David Thompson's blog is what this one wants to be when it grows up. Magnificent images (passim), putting my little snaps to shame. Fine writing, taking apart the ignorant, empty pronouncements of the idiots who run too much of the academic world, as opposed to my meandering rants (try this, this and especially this). Showing up in all its naked pomposity the worthless, infantile, self-absorbed junk vomited out by so many of our supposed artists (try this one, or this one). Denouncing the very real consequences of political ideas still fiercely defended on theoretical grounds by the willfully perverse, stupid or evil, and doing so in a way that might even get him listened to by those responsible for those evils.

So while I work on making this a little better, I shall be reading David Thompson every day, and I suggest you do the same.

Wednesday, November 18, 2009

More Jobs for the Boys

Watching the media and polictical circus surrounding the appointment of the President of the European Council and High Commissioner for Strutting around Self-Importantly and being Ignored by Barak Obama, one is struck by the total lack of concern for democratic accountabilty and 'bringing the EU closer to its citizens'. A major purpose of the exercise was supposed to be precisely that, to try to persuade us all that we created it ourselves because we wanted to and that we it is a structure through which the people express and carry out their will. it has now degenerated into the usual horse-trading, power-sharing, bullying and Buggins-ism, with no reference to or consideration for the poor citizens who are paying for it with their money and their political freedom.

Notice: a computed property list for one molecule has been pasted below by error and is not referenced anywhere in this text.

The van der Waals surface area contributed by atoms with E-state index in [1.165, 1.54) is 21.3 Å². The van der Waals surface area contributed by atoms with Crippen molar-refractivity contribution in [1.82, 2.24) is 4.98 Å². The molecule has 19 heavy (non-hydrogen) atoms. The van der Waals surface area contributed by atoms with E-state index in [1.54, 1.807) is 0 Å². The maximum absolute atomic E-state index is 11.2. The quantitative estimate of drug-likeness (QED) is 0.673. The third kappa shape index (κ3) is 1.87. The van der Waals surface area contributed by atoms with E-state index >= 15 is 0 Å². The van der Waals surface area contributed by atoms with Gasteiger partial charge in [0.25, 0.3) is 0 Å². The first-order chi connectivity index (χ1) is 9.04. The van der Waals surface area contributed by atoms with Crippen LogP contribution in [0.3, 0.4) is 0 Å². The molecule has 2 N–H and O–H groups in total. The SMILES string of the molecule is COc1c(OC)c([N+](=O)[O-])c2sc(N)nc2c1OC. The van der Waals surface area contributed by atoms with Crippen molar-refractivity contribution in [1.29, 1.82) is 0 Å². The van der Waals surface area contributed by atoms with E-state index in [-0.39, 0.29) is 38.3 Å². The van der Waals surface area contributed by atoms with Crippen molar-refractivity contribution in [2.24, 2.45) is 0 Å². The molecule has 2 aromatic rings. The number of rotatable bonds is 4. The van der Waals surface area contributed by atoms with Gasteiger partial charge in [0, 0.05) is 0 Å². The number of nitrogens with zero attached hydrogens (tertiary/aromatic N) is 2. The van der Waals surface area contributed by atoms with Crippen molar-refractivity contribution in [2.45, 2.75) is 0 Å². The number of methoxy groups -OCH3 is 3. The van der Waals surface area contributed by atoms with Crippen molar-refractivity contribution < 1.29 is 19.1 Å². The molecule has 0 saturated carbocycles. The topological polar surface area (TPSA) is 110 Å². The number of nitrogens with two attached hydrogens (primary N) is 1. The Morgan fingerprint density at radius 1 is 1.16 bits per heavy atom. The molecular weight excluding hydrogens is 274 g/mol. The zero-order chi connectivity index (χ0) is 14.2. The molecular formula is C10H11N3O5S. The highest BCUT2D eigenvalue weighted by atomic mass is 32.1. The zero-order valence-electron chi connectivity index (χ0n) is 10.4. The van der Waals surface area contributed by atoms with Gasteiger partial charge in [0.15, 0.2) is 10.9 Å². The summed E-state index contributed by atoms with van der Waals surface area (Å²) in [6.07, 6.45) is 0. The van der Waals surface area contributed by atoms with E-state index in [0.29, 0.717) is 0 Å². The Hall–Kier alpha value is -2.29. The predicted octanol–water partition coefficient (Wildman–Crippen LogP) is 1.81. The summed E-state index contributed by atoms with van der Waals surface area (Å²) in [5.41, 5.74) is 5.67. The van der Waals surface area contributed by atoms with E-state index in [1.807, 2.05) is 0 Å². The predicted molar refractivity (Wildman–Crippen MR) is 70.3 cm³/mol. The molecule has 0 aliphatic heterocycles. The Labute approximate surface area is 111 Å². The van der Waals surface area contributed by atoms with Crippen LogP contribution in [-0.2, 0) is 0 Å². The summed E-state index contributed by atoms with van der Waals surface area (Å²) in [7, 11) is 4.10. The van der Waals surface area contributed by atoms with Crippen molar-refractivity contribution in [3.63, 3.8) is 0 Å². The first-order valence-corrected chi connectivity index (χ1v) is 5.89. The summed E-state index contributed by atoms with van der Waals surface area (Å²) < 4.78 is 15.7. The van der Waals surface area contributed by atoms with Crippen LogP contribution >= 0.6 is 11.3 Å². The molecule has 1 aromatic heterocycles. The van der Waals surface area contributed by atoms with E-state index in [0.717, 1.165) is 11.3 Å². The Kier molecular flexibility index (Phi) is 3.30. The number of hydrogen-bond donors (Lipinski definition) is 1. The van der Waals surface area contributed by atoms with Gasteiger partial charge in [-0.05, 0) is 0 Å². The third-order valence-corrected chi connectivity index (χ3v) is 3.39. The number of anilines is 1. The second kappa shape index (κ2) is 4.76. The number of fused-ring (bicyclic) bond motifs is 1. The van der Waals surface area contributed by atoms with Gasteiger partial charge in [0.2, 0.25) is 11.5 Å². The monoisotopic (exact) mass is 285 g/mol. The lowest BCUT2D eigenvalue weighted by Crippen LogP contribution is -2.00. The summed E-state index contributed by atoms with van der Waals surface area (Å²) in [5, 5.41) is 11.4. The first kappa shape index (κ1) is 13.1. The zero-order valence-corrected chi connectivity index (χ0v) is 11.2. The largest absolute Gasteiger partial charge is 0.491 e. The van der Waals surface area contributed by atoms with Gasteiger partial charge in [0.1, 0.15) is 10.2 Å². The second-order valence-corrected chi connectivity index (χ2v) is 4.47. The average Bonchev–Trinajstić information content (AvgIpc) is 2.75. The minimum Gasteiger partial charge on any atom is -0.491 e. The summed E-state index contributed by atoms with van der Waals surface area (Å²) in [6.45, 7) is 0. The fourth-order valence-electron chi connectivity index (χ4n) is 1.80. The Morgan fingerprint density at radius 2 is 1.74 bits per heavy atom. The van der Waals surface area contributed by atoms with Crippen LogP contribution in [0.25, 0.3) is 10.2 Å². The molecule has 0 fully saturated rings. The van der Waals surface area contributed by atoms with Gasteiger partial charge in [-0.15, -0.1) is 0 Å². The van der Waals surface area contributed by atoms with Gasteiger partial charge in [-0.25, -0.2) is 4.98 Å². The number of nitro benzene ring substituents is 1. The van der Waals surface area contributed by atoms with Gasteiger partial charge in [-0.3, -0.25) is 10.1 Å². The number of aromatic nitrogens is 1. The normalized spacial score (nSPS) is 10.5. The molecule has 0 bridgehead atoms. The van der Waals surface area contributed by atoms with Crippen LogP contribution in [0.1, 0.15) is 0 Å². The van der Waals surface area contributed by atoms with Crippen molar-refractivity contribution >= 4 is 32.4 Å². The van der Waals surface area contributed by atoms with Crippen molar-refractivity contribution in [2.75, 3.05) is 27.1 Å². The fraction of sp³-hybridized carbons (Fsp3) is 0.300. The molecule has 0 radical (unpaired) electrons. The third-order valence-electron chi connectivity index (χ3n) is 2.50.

All completely predictable. They haven't answered Kissinger's question, either, which was also meant to be an important purpose of all this. I don't see the Kissinger's of the world calling the number of some harmlessly obscure Belgian ex-postmaster general when they want to talk to 'Europe'. I don't imagine they take much notice of Barroso either.

So a couple of corrupt or failed non-entities will be appointed because the ones who will decide it are concerned about the stability of their own little social world and their own position in it. We do not matter. They could not have said it more clearly. And nor could the press, which is mostly too busy claiming to be able to interpret the games politicians play to defend our freedoms as it claims to do.